Lewis-McCoy’s work is not about tweaking Pete Alonso’s fielding skills or batting stance, but providing the coaches with skills to better instruct the player. 

“I’m not here to tell folks how to hit, I’m here to help the coaches understand how to deliver the instruction around hitting,” says Lewis-McCoy. “The connective tissue matters when they’re creating meaningful relationships with their players. Strengthening these relationships is as important as the content that they’re delivering.”

I’m not here to tell folks how to hit, I’m here to help the coaches understand how to deliver the instruction around hitting."

L'Heureux Lewis-McCoy

A lifelong Mets fan himself, Lewis-McCoy works primarily with their coaching and strength and conditioning staff to help them understand what collaborative coaching might look like. He’s using lessons that he learned from his research in schools on how educators can connect to and leverage learners’ backgrounds to create more dynamic and fertile learning environments. 

Lewis-McCoy sees his work with the Mets as a larger application of his classroom teaching. 

“We are becoming more dynamic as educators and incorporating a diversity of teaching techniques to reach a range of learners,” he says. “Students learn differently, and so do baseball players.”

Part of Lewis-McCoy’s work is to address the generational divide that exists between the front office, the coaching staff, and the players. 

Mets team members walk to the clubhouse

Players heading back to the clubhouse after a day of spring training

“We’ve been doing a lot of work on how people think about and receive information and then helping coaches understand that, ‘Hey, the way you were taught may have worked then, but these are new players from a different generation and there are some new ways to teach and make connections that will help us see improvement.’“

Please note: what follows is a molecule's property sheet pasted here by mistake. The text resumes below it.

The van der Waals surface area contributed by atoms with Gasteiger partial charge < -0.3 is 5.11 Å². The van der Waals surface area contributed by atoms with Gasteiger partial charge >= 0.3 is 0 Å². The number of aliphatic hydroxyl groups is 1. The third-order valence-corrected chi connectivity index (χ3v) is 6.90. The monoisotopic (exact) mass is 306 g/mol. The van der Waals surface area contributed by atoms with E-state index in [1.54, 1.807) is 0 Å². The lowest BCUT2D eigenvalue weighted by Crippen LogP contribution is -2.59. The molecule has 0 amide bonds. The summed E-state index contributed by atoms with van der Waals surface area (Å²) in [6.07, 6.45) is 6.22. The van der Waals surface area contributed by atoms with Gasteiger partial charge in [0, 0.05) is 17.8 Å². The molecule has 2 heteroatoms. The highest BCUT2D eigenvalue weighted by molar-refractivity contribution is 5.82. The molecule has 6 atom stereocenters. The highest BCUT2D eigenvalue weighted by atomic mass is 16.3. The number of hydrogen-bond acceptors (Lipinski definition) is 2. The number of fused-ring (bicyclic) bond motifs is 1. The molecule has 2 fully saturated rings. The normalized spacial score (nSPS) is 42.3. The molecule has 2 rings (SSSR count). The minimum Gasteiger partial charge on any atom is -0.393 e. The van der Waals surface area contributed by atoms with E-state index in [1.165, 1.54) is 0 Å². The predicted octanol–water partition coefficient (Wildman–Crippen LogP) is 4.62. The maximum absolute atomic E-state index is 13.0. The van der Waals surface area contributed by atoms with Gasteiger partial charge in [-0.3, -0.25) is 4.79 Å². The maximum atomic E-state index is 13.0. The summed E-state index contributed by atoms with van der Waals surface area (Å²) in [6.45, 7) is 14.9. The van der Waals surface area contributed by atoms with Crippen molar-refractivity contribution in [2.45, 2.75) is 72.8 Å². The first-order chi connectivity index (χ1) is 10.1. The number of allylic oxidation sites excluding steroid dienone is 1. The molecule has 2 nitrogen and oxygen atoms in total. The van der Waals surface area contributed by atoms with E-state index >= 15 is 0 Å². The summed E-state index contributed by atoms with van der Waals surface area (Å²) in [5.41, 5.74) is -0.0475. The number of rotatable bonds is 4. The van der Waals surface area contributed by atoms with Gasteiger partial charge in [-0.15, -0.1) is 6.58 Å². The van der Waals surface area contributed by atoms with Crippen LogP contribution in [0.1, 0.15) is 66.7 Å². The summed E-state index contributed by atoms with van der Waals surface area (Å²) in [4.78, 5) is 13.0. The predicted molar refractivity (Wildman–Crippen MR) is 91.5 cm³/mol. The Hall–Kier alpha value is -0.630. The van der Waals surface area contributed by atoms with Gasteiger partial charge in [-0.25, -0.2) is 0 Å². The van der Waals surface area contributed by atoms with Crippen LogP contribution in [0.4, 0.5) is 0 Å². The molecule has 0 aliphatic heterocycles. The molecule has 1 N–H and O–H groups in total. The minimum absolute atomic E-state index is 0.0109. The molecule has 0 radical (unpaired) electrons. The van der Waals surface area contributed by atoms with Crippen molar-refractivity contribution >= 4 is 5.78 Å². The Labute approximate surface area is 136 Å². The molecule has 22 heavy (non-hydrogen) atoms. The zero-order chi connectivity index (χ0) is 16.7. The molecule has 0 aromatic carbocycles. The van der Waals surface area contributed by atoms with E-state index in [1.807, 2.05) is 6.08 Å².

To help them conceptualize this task, Lewis-McCoy created a worksheet, rubric for assessment, and heuristic device for coaches and staff designed to help the front office identify ways that coaches can connect with the players. It provides checkpoints for coaches to consider along the way.

 “I connected their ideas with what we know about pedagogy, culture and generational status,” says Lewis-McCoy.

 Lewis-McCoy has also been working with the team on collaborative coaching.

“Collaborative coaching comes out of my research on collaborative teaching. In baseball, collaborative coaching means coaches work together to understand the unique sets of needs of adult learners. It’s about recognizing culture, ability, and finding solutions. A lot of it is getting them to reframe their approach. What I do is present them with five tools and instructions on how to make sure they’re using them on a consistent basis.” 

What are those tools, exactly? 

Well, for now, they’re a secret.

* * *

At the time of publication, the MLB owners and the players’ union are trying to work out a deal that could lead to a COVID-19-modified season. Many obstacles related to revenue sharing still remain, as well identifying cities that have been cleared to host sporting events.